Jeremy lies

Do we have a form of Urban Agriculture in the UK? If compared to the examples from Cuba or some African countries the answer must be no. But we do have a thriving network of community gardens, city farms, school farms, allotments and community run growing projects, all of which constitute urban food growing initiatives which, in total, engage some­thing approaching 10 per cent of the population in some way1.

That the urban area could be used for productive food growing was demonstrated in the Second World War, when large areas of urban parks, gar­dens and recreational areas were turned over to food growing. However, since the 1950s ‘home grown’ food has declined in importance as the power of supermarkets and the global transporta­tion of food has increased.


To start with we will define a community garden and a city farm. These are local projects managed for, and by, local community groups. They are sometimes run as partnerships with local authori­ties, but the essential feature is strong local involve­ment. They exist mostly in built-up areas, where their creation has been a response to the local community’s lack of access to open, informal, community-run green space.

City farms are also known as urban farms, chil­dren’s farms, or community farms. Allotments are not generally community-managed, but there is a growing movement for allotment groups to take on devolved management from the Local Authority which will move them from the ‘statutory’ sector (albeit with legal protection), and more towards the community-led sector. And within the allotment movement there is also a growing number of groups that are consciously setting up community managed working with innovative schemes to bring in more community support.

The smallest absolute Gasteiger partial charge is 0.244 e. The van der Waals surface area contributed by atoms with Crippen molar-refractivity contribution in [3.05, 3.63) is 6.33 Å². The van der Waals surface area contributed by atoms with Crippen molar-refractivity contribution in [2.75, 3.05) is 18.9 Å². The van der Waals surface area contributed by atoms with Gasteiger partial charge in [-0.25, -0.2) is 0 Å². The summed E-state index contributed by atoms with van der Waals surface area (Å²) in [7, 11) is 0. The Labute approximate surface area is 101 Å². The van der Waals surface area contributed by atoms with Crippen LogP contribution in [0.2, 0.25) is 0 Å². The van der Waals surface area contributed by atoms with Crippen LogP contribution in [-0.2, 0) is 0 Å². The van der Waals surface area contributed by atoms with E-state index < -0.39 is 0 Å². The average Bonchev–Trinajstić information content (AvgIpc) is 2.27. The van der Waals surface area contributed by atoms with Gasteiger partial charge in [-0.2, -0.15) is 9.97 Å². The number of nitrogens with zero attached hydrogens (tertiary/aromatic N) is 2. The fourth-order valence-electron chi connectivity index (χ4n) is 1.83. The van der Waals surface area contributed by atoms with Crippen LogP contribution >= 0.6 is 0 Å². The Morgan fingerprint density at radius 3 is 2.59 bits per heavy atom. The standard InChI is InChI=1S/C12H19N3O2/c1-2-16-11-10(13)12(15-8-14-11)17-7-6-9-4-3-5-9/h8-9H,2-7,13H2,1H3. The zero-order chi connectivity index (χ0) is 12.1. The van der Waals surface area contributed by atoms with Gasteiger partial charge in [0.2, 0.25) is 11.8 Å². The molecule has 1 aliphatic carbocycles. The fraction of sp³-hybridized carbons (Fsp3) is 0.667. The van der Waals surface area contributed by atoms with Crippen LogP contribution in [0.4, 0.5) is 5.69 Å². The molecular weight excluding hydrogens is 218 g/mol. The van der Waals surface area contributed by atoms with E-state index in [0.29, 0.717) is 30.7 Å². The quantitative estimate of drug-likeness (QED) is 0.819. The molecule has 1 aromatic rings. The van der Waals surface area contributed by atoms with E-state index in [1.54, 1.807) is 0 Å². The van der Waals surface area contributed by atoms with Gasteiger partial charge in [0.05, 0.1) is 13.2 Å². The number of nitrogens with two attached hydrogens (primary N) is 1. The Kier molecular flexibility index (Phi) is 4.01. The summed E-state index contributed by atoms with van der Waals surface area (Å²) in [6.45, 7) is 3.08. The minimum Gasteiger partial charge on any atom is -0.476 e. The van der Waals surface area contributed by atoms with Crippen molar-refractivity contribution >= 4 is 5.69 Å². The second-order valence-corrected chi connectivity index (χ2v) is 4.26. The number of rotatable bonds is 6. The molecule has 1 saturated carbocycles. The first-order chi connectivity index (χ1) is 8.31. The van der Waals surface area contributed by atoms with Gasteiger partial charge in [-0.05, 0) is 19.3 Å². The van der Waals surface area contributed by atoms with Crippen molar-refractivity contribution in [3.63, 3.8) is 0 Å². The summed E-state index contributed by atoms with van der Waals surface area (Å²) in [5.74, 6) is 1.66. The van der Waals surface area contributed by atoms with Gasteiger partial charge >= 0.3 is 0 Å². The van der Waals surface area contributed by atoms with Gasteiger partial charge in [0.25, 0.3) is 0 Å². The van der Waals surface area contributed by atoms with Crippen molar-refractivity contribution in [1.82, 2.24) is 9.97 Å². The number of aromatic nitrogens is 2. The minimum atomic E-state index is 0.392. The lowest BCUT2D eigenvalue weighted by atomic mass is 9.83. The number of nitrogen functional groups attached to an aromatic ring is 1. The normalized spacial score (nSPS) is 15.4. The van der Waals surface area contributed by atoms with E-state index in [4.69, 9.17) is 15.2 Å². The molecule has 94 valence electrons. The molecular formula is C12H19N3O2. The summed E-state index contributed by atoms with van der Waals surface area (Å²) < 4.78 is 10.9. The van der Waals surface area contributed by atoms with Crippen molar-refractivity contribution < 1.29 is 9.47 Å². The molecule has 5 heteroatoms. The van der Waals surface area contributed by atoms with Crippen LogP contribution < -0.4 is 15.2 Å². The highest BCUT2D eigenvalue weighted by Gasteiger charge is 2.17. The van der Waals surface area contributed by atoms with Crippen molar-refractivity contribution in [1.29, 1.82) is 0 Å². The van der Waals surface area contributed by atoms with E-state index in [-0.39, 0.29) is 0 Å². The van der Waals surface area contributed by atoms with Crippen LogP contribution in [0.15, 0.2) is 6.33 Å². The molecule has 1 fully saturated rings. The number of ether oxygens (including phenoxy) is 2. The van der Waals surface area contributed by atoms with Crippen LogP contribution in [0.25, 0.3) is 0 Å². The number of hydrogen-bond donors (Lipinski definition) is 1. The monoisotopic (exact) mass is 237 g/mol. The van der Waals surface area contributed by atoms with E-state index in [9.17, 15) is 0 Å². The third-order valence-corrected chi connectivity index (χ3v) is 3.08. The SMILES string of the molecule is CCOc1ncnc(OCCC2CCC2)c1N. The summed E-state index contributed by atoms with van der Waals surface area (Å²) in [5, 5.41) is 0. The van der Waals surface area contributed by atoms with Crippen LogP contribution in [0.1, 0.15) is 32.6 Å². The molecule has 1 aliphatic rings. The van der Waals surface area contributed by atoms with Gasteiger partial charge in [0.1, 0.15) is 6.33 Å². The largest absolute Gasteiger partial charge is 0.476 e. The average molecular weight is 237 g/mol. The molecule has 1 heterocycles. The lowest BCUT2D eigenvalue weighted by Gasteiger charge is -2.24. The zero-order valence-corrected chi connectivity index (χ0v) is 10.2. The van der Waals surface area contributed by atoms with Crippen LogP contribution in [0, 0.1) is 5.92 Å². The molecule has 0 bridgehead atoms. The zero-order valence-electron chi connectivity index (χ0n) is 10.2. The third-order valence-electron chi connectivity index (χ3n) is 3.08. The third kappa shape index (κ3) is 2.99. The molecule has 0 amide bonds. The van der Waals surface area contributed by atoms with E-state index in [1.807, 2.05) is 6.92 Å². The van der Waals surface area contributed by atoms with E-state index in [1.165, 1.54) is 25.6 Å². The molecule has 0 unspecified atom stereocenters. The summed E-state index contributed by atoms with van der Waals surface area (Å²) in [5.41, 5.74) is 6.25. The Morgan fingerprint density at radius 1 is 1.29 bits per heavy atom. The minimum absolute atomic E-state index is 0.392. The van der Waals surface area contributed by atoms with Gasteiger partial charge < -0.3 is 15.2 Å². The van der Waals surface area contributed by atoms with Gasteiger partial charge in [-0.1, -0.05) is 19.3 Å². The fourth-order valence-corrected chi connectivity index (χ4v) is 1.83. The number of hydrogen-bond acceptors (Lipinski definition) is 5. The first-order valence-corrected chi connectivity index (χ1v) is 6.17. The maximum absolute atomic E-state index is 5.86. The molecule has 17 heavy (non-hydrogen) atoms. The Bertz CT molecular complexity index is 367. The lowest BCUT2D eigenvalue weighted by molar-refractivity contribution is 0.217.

There is no ‘typical’ project, as each develops according to the local area and in response to the developing needs of the local community. These proj­ects deliver a wide range of community-managed services in response to local needs.

All community garden and city farm projects are run by a local management group and all have strong volunteer involvement. They are places where people of all ages and from all sections of the community are welcome.

Most projects provide food-growing activities, train­ing courses, school visits, community allotments and community businesses. In addition, some pro­vide play facilities and sports facilities, and after school and holiday schemes.

Updated: October 7, 2015 — 10:35 pm